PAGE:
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Creation of Man according to Garbaczewski

Philip Glass’ work gives the director and other artists a total freedom to interpret it and make any story they like out of it, while asking the question of how to invite the audience into the world of opera, which has no plot to follow and no protagonists to identify with. The final stage rendition of A madrigal opera, which was not defined by the composer, can take different forms, depending on the director's concept. It also enables the viewers to perceive and understand the work in various ways – something that is hardly difficult with Krzysztof Garbaczewski’s metaphorical and artistic vision.

Limitations won’t limit the intensity of sound

This chamber opera, composed by Philip Glass in 1980, is not at all reminiscent of his two earlier famous stage works: Einstein on the Beach and Satyagraha, with delightfully defined characters and a documentary plot. A madrigal opera, on the other hand, is not an opera in a traditional sense of this word – there is no narrative, no characters, no libretto, no arias, and no recitatives. In reality, this piece is an example of abstract and demanding musical theatre, forcing the director to create events on stage, that will remain consistent with music, forcing the performers to be precise and to deal with the text limited only to abstract syllables, asking the listeners to focus and persevere in tension.

Glass’ music is not easy to play. Repetitions with slight metro-rhythmic shifts, sharp chords, fast arpeggios and vocals based on syllables give it an abstract and ascetic, yet intense nature, which keeps the audience on the edge of their seats. The score of A madrigal opera offers no time for rest for performers and listeners alike. Over the modest instrumental cast of the violin and viola duo (Radosław Pujanek and Aneta Dumanowska), the audience can listen to the polyphonic vocal parts performed by a six-person ensemble (soprano Antonina Ruda, altos Joanna Kurek and Justyna Ołów, tenor Krzysztof Mroziński and basses Michał Dembiński and Marek Opaska) – according to the composer’s intent to imitate the 16th-century Italian polyphonic madrigals. The ensemble of performers met the difficult challenge posed by Glass, drawing attention to themselves with a style loosely referring to the 16th century – pinned-up hair, strong eye make-up and costumes reminiscent of Baroque collars.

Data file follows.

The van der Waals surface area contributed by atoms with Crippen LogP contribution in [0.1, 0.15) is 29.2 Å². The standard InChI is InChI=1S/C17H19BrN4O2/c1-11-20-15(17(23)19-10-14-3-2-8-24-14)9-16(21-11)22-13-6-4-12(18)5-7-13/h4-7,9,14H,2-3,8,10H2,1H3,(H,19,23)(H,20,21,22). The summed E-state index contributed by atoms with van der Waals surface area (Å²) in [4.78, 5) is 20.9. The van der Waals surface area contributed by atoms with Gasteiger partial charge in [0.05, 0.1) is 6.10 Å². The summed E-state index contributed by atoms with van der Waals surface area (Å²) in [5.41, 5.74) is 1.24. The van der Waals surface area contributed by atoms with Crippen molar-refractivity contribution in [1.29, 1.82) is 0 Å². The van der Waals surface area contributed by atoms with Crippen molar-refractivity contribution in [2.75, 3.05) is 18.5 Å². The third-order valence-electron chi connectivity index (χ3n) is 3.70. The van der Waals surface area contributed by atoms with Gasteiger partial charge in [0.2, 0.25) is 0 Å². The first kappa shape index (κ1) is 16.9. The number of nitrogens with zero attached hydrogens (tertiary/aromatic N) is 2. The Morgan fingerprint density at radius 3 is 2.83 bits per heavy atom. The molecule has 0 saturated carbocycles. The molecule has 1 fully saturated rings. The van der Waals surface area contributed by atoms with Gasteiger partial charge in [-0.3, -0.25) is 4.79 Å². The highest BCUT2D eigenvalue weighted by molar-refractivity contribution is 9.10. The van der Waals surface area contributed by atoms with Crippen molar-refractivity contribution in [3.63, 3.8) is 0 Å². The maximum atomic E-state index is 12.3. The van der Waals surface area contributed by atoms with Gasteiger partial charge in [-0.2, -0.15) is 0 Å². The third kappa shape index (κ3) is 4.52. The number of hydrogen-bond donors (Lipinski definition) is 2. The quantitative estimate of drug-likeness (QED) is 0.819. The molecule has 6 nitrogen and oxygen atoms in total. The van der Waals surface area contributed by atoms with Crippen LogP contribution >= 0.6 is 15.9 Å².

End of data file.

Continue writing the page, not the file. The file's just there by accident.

Trance and loops

The repetitive nature of the work gives the impression of a trance, as well as looping structures and musical moments. The same idea was used for designing choreography for actors/dancers, who presented the process of the birth and evolution of human beings. In the first act, we see the emergence of beings from enormous covers, hatching out like chicks out of eggs. They come out of bags and hide in them again, flex their muscles, wriggle on the floor, initiate interactions among each other. The repetitiveness of movements and slow acting evolves along with the narrative and develops in a certain dance, creating a coherent, group choreography. Garbaczewski chose dance as a medium to tell the story of birth and beginning, which seems to be a logical consequence of the composer’s inspiration with the work of choreographers and the process of subjugating the music to drama. The narrative of the performance, made up of metaphors, acting etudes, abstract visions and sometimes surprising associations, produces a visual image. Garbaczewski’s vision goes well together with music, while the set design and costumes of actors-dancers, dressed in white diapers and translucent white tops, kept the performance in a minimalist and austere convention.

 

The act of creation

A madrigal opera returned to the stage of the Opera Rara Festival. The premiere of the performance took place in 2017, in the hall of Blessed James in the Franciscan monastery, which added a raw, ascetic touch to the piece. This year, the organisers made the decision to stage its performance at MOCAK. Glass’ perverse experiment can also be perceived as a sign of not only a desire to enter a new territory, but also of the composer’s cunning – with newer and newer ideas for its stage interpretation, A madrigal opera will constantly remain a contemporary piece – not only open, but also an enduring one. And the act of its creation, as well as the music of Glass, will constantly play out anew.

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